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Why Universal Music Could Pursue a Dual Listing on the New York Stock Exchange

Vivendi is going to spin off Universal Music Group on the Euronext Amsterdam exchange this fall. The New York Stock Exchange would help UMG tap into the U.S. market.

When the Universal Music Group becomes a public company in September, it could list on a U.S. stock exchange in addition to its planned listing on the Amsterdam Euronext, providing the newly public company access to a fresh group of investors.

That news came during a three-hour presentation on June 23 by Pershing Square and its CEO Bill Ackman about the definitive agreement reached by UMG parent Vivendi and Pershing Square’s SPAC, Pershing Square Tontine Holdings, to acquire a 10% stake in UMG, which will spin off from Vivendi this fall.

A dual listing provides a company with additional liquidity and demand from U.S. investors, says Bernstein analyst Matti Littunen. “Some U.S. funds are only allowed to invest in U.S.-listed stocks, for example, and a dual listing would lower transaction costs and risk for all U.S. investors.” Also, listing on a U.S. exchange “would address any risk to a discount,” said Ackman, referring to the discount that European stocks trade at relative to U.S. stocks.

One reason U.S. stocks trade at a premium is because the U.S. has relatively more “growth” stocks that trade at higher multiples. Adjusting for that difference and focusing only on internet stocks shows the European stocks trade at a 7% premium compared to U.S. stocks, Barclays analyst Julien Roch noted in a March 4, 2021 report.


Pershing Square Tontine Holdings will acquire that 10% stake in UMG at a €35 billion valuation, a price that will give PSTH investors upside if UMG trades at higher values assigned by multiple equity analysts. Ten analysts tracked by Billboard have an average UMG valuation of €39.8 billion and range from J.P. Morgan’s €50 billion to Citi’s €30 billion.

Until the PSTH deal, the best reference point for UMG was Tencent’s purchase of a 20% stake in UMG at a €30 billion valuation nearly two years ago. But the music business’ outlook has arguably improved since then: UMG’s revenue and operating margins are growing by double digits and the global recorded music market is consistently growing by high single digits.

The U.S. government does not have laws or regulations that would preclude a dual listing, noted Ackman. “In fact, I’ve spoken to the New York Stock Exchange at length,” Ackman said. “They would love to have Universal listed on the exchange. They are going to pre-clear Universal once they see the prospectus for Universal filed in Amsterdam.” UMG’s board of directors — not Pershing Square, Ackman was careful to say — would make the decision to pursue a dual listing. But, he continued, if the board chooses that route, “listing on the exchange could happen within a matter of weeks” after the September listing on the Amsterdam Euronext.


Seeing UMG’s stock on a U.S. exchange is hardly a done deal, however. Although Ackman spoke with certainty about a dual listing, he later tempered his previous comments, saying UMG could “possibly, someday [list] on a U.S. exchange — hopefully someday soon.” A Pershing Square representative declined to comment for this article, while a Vivendi representative did not respond to requests for comment.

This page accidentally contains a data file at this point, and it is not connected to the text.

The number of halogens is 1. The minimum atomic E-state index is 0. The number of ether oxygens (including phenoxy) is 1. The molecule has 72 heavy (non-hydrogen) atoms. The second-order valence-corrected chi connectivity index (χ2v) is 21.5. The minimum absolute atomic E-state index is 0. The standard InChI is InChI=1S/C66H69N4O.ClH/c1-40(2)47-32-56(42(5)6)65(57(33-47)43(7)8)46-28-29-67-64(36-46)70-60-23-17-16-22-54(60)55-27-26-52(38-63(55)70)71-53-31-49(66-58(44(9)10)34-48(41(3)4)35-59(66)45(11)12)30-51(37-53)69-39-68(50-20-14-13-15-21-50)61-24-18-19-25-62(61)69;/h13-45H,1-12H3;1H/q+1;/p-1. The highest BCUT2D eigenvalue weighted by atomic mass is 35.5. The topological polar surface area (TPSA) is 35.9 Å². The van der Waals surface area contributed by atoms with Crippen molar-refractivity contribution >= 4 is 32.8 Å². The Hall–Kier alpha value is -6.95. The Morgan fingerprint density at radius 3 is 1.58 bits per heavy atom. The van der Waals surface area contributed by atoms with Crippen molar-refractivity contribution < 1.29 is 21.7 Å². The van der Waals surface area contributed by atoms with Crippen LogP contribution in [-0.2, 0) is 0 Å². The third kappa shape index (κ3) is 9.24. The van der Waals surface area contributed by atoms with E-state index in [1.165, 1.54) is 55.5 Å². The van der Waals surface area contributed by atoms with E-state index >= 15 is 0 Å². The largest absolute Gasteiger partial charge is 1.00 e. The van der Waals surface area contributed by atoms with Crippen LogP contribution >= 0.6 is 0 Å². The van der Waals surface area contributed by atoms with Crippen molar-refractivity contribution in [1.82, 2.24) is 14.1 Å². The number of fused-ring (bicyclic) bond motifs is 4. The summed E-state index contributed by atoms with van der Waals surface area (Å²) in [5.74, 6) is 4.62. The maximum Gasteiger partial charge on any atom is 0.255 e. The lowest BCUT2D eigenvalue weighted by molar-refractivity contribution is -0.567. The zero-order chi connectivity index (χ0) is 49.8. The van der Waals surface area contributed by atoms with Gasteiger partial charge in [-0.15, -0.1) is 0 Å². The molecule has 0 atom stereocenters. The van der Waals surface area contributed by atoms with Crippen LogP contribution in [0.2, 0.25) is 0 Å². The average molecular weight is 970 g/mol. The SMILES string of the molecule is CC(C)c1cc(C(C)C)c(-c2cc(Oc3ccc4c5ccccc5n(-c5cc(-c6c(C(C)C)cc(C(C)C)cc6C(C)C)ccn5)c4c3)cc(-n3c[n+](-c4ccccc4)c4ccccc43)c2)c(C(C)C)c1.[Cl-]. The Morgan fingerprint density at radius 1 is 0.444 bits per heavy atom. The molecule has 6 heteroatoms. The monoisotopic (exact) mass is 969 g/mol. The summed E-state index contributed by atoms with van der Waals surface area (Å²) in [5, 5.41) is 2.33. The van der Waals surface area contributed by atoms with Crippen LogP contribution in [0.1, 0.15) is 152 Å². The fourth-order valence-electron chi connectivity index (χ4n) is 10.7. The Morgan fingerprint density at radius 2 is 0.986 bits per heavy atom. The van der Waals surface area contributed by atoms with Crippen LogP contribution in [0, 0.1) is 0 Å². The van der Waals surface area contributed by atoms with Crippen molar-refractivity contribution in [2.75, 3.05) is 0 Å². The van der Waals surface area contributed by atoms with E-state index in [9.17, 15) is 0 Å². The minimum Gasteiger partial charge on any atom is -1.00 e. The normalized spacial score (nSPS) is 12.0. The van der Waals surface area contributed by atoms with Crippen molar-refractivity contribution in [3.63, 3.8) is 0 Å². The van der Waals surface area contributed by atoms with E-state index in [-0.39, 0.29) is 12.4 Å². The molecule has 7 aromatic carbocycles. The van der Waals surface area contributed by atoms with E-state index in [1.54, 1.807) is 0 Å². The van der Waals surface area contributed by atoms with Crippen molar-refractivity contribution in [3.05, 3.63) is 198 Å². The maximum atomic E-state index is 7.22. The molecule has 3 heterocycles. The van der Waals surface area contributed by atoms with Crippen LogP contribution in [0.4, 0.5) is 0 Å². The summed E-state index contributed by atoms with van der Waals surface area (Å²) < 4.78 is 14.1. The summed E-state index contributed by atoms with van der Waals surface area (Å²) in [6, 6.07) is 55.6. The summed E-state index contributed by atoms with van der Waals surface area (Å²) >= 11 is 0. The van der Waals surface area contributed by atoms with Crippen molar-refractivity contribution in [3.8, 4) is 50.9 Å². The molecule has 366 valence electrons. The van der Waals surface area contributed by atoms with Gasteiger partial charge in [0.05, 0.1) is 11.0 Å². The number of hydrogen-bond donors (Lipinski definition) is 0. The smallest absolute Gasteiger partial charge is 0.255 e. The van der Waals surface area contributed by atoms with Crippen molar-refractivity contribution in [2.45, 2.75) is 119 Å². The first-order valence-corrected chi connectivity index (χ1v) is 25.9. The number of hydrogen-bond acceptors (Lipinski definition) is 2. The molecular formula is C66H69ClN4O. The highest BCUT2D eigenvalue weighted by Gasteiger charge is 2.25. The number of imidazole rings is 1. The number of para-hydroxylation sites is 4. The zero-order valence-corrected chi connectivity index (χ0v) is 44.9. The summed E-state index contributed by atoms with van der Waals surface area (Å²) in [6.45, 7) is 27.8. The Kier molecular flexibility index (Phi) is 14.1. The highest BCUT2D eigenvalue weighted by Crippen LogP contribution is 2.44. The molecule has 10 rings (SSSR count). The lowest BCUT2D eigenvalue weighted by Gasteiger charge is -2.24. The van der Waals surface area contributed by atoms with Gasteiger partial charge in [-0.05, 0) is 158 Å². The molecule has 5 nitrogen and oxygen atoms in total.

In Pershing Square, Vivendi has a blue-chip, high-profile U.S. investor. “One of the reasons why Vivendi chose us as a counterpart in this transaction is really because of our shareholder list,” said Ackman. “We’ve got a lot of fantastic, long-term investors” that are “predominantly” based in the U.S. and are not typically shareholders of Vivendi, which trades on the Euronext Paris exchange, he added. “We’ve heard from both institutions and retail investors that they would vastly prefer a New York Stock Exchange or Nasdaq listing for the company.” Ackman also said that UMG could choose to trade as American depository receipts, a common option for foreign companies that gives investors the right to obtain the foreign company’s share.

But a dual listing also comes with additional costs — especially a full listing on a stock exchange rather than an American depository receipt. “In addition to exchange listing fees, they’d have to comply with SEC disclosure and reporting requirements, which can be onerous even for a large company,” says Littunen.


If the new UMG board opts for a dual listing, Ackman estimates it would happen between the Sept. 27 listing on the Amsterdam Euronext — Vivendi says the listing will happen by that date — and when Pershing’s SPAC distributes its UMG shares to investors sometime around Thanksgiving. Bernstein’s timeline has September 21 as the listing day and September 23 as the day shares will be allocated to Vivendi shareholders.

Many music-related companies are listed on U.S. exchanges: Warner Music Group, Spotify, Tencent Music Entertainment, SiriusXM, Live Nation and iHeartMedia, among others. If Universal Music Group pursues a U.S. exchange, it will attract investors with knowledge of its business and the digital and broadcast companies that use its music.